Aims: The objective of the present study was to investigate an effect of renal artery sympathetic denervation (RASD) on patients with resistant hypertension and RASD effect on cardiac sympathetic nerve activity. It is known that an abnormally activated sympathetic tone is associated with progression of heart failure (HF).
Methods and results: We investigated 16 patients with resistant arterial hypertension (mean age 54.88±7.89 years, mean 24-hr ambulatory blood pressure [BP] systolic 161.07±20.12 mmHg, diastolic 97.6±16.25 mmHg, using 6.44±0.96 antihypertensive drugs), who underwent bilateral RASD. Echocardiography, 24-hr ambulatory BP and 123I-metaiodobenzylguanidine (123I-MIBG) scintigraphy were performed before and six months after RASD. There were no significant changes in 24-hr ambulatory systolic and diastolic BP before RASD and six months after it: systolic BP before RASD was 161.07±20.12 mmHg and 144.93±17.27 mmHg after (p=0.050); diastolic BP before RASD was 97.6±16.25 mmHg and 89.87±12.33 mmHg after (p=0.182). We observed a significant change in cardiac sympathetic nerve activity assessed by 123I-MIBG scintigraphy, as an increase of late heart-to-mediastinum (H/M) ratio, varying from 2.21±0.47 to 2.35±0.52 m/s (p=0.02).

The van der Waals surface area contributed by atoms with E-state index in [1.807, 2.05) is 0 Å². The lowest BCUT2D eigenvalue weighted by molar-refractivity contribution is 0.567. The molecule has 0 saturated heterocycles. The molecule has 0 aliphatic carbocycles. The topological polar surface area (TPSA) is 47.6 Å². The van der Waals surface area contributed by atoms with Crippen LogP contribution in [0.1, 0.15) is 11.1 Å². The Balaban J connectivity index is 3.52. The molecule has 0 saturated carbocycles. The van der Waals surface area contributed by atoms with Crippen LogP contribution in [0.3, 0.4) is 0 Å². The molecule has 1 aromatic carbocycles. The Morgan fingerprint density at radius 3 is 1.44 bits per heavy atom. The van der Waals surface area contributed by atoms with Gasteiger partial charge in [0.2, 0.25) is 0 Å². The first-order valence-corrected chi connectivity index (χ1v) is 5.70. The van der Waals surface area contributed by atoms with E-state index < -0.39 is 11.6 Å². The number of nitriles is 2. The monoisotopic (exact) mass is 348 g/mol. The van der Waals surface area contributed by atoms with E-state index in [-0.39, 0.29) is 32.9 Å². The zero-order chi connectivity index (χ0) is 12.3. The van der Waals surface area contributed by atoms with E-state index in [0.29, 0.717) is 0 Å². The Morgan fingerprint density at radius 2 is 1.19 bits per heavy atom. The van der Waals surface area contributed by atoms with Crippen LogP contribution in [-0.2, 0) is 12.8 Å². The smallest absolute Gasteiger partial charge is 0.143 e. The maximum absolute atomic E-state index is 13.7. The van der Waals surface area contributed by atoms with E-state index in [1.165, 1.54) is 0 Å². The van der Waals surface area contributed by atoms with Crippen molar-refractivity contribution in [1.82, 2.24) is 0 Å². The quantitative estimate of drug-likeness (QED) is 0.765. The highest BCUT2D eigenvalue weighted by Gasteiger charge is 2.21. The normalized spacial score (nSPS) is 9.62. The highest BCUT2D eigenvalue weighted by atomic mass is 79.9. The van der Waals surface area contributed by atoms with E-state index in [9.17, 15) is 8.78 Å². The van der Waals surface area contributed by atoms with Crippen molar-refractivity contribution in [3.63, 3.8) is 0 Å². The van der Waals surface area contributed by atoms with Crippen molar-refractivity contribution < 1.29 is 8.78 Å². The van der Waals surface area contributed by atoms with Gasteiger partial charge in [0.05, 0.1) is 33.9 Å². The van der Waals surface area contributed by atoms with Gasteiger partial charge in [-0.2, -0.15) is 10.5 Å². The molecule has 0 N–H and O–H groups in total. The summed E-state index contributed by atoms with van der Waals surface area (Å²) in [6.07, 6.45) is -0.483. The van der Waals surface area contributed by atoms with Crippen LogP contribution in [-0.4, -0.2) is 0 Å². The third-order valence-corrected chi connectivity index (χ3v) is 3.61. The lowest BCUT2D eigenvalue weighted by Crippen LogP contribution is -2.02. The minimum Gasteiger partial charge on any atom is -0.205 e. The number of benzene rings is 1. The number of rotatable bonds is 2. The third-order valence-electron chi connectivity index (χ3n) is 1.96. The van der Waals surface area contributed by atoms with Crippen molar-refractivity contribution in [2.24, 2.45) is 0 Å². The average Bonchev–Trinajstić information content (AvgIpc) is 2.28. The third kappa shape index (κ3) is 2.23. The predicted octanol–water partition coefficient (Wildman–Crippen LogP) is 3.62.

Conclusions: Selective RASD significantly reduces cardiac sympathetic overdrive assessed by 123I-MIBG scintigraphy. Presumably, this positively affects HF progression in patients with resistant arterial hypertension.